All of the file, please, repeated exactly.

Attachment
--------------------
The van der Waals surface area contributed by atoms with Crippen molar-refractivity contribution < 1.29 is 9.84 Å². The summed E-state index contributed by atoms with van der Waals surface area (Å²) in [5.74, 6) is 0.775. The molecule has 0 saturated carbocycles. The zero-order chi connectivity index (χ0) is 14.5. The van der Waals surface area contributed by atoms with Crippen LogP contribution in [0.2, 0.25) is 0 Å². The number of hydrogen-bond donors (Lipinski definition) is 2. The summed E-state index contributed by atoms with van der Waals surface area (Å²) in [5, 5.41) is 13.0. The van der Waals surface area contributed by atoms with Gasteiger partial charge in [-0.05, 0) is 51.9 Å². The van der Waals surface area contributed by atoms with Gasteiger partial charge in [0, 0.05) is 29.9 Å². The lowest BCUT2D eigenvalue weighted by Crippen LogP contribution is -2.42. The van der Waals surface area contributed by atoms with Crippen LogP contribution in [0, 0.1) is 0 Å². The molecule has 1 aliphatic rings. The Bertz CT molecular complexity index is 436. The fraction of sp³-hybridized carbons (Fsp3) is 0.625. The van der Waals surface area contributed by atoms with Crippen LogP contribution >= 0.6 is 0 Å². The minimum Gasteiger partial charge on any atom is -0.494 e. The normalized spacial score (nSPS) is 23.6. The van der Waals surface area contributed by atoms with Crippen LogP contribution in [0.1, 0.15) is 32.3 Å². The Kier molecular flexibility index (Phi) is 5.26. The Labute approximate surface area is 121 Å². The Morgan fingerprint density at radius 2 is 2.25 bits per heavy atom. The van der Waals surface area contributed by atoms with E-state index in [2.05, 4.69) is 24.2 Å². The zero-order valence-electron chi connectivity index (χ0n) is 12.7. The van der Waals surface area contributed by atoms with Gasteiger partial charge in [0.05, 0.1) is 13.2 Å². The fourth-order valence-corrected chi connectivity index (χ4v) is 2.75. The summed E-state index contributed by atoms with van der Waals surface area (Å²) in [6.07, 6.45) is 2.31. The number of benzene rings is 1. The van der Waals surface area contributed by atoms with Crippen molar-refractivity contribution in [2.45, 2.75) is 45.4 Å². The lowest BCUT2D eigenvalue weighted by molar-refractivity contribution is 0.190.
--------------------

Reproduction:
The van der Waals surface area contributed by atoms with Crippen molar-refractivity contribution < 1.29 is 9.84 Å². The summed E-state index contributed by atoms with van der Waals surface area (Å²) in [5.74, 6) is 0.775. The molecule has 0 saturated carbocycles. The zero-order chi connectivity index (χ0) is 14.5. The van der Waals surface area contributed by atoms with Crippen LogP contribution in [0.2, 0.25) is 0 Å². The number of hydrogen-bond donors (Lipinski definition) is 2. The summed E-state index contributed by atoms with van der Waals surface area (Å²) in [5, 5.41) is 13.0. The van der Waals surface area contributed by atoms with Gasteiger partial charge in [-0.05, 0) is 51.9 Å². The van der Waals surface area contributed by atoms with Gasteiger partial charge in [0, 0.05) is 29.9 Å². The lowest BCUT2D eigenvalue weighted by Crippen LogP contribution is -2.42. The van der Waals surface area contributed by atoms with Crippen LogP contribution in [0, 0.1) is 0 Å². The molecule has 1 aliphatic rings. The Bertz CT molecular complexity index is 436. The fraction of sp³-hybridized carbons (Fsp3) is 0.625. The van der Waals surface area contributed by atoms with Crippen LogP contribution >= 0.6 is 0 Å². The minimum Gasteiger partial charge on any atom is -0.494 e. The normalized spacial score (nSPS) is 23.6. The van der Waals surface area contributed by atoms with Crippen LogP contribution in [0.1, 0.15) is 32.3 Å². The Kier molecular flexibility index (Phi) is 5.26. The Labute approximate surface area is 121 Å². The Morgan fingerprint density at radius 2 is 2.25 bits per heavy atom. The van der Waals surface area contributed by atoms with E-state index in [2.05, 4.69) is 24.2 Å². The zero-order valence-electron chi connectivity index (χ0n) is 12.7. The van der Waals surface area contributed by atoms with Gasteiger partial charge in [0.05, 0.1) is 13.2 Å². The fourth-order valence-corrected chi connectivity index (χ4v) is 2.75. The summed E-state index contributed by atoms with van der Waals surface area (Å²) in [6.07, 6.45) is 2.31. The number of benzene rings is 1. The van der Waals surface area contributed by atoms with Crippen molar-refractivity contribution in [2.45, 2.75) is 45.4 Å². The lowest BCUT2D eigenvalue weighted by molar-refractivity contribution is 0.190.